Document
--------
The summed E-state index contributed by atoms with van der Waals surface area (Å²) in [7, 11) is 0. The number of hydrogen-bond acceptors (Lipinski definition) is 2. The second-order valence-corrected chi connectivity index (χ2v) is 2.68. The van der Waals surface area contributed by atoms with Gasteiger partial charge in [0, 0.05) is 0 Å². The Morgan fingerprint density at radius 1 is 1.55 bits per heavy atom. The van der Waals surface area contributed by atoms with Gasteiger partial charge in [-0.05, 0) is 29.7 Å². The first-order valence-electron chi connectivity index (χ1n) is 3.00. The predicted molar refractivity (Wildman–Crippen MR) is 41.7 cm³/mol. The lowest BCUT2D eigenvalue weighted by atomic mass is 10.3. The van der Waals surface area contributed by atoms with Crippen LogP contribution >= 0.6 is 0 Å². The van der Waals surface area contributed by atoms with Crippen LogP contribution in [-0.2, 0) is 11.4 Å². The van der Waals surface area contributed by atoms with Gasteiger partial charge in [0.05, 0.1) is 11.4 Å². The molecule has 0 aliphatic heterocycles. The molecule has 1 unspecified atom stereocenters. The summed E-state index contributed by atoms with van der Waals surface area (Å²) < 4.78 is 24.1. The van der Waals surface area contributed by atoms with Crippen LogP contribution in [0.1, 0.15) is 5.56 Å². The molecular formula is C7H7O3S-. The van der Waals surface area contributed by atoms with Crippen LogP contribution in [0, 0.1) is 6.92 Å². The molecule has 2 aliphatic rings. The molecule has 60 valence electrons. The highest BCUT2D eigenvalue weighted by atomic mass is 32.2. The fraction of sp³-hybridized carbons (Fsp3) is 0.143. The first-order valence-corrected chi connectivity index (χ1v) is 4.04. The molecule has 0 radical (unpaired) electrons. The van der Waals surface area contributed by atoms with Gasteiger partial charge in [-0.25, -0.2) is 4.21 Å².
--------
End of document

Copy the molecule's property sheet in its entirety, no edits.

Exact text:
The summed E-state index contributed by atoms with van der Waals surface area (Å²) in [7, 11) is 0. The number of hydrogen-bond acceptors (Lipinski definition) is 2. The second-order valence-corrected chi connectivity index (χ2v) is 2.68. The van der Waals surface area contributed by atoms with Gasteiger partial charge in [0, 0.05) is 0 Å². The Morgan fingerprint density at radius 1 is 1.55 bits per heavy atom. The van der Waals surface area contributed by atoms with Gasteiger partial charge in [-0.05, 0) is 29.7 Å². The first-order valence-electron chi connectivity index (χ1n) is 3.00. The predicted molar refractivity (Wildman–Crippen MR) is 41.7 cm³/mol. The lowest BCUT2D eigenvalue weighted by atomic mass is 10.3. The van der Waals surface area contributed by atoms with Crippen LogP contribution >= 0.6 is 0 Å². The van der Waals surface area contributed by atoms with Crippen LogP contribution in [-0.2, 0) is 11.4 Å². The van der Waals surface area contributed by atoms with Gasteiger partial charge in [0.05, 0.1) is 11.4 Å². The molecule has 0 aliphatic heterocycles. The molecule has 1 unspecified atom stereocenters. The summed E-state index contributed by atoms with van der Waals surface area (Å²) < 4.78 is 24.1. The van der Waals surface area contributed by atoms with Crippen LogP contribution in [0.1, 0.15) is 5.56 Å². The molecular formula is C7H7O3S-. The van der Waals surface area contributed by atoms with Crippen LogP contribution in [0, 0.1) is 6.92 Å². The molecule has 2 aliphatic rings. The molecule has 60 valence electrons. The highest BCUT2D eigenvalue weighted by atomic mass is 32.2. The fraction of sp³-hybridized carbons (Fsp3) is 0.143. The first-order valence-corrected chi connectivity index (χ1v) is 4.04. The molecule has 0 radical (unpaired) electrons. The van der Waals surface area contributed by atoms with Gasteiger partial charge in [-0.25, -0.2) is 4.21 Å².